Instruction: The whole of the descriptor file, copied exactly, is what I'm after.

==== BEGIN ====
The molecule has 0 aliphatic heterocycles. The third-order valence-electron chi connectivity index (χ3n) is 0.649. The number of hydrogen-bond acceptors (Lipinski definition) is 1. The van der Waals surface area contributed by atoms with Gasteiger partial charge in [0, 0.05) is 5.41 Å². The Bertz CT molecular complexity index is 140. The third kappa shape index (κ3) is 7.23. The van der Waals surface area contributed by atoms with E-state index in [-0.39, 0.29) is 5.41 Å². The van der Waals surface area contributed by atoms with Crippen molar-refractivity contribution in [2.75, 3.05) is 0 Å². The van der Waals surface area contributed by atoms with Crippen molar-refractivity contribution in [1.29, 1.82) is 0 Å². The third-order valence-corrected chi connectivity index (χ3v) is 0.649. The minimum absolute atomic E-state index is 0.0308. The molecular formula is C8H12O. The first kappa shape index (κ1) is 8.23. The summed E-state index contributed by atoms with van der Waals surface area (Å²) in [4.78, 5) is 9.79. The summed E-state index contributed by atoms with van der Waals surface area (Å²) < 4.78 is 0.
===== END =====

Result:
The molecule has 0 aliphatic heterocycles. The third-order valence-electron chi connectivity index (χ3n) is 0.649. The number of hydrogen-bond acceptors (Lipinski definition) is 1. The van der Waals surface area contributed by atoms with Gasteiger partial charge in [0, 0.05) is 5.41 Å². The Bertz CT molecular complexity index is 140. The third kappa shape index (κ3) is 7.23. The van der Waals surface area contributed by atoms with E-state index in [-0.39, 0.29) is 5.41 Å². The van der Waals surface area contributed by atoms with Crippen molar-refractivity contribution in [2.75, 3.05) is 0 Å². The van der Waals surface area contributed by atoms with Crippen molar-refractivity contribution in [1.29, 1.82) is 0 Å². The third-order valence-corrected chi connectivity index (χ3v) is 0.649. The minimum absolute atomic E-state index is 0.0308. The molecular formula is C8H12O. The first kappa shape index (κ1) is 8.23. The summed E-state index contributed by atoms with van der Waals surface area (Å²) in [4.78, 5) is 9.79. The summed E-state index contributed by atoms with van der Waals surface area (Å²) < 4.78 is 0.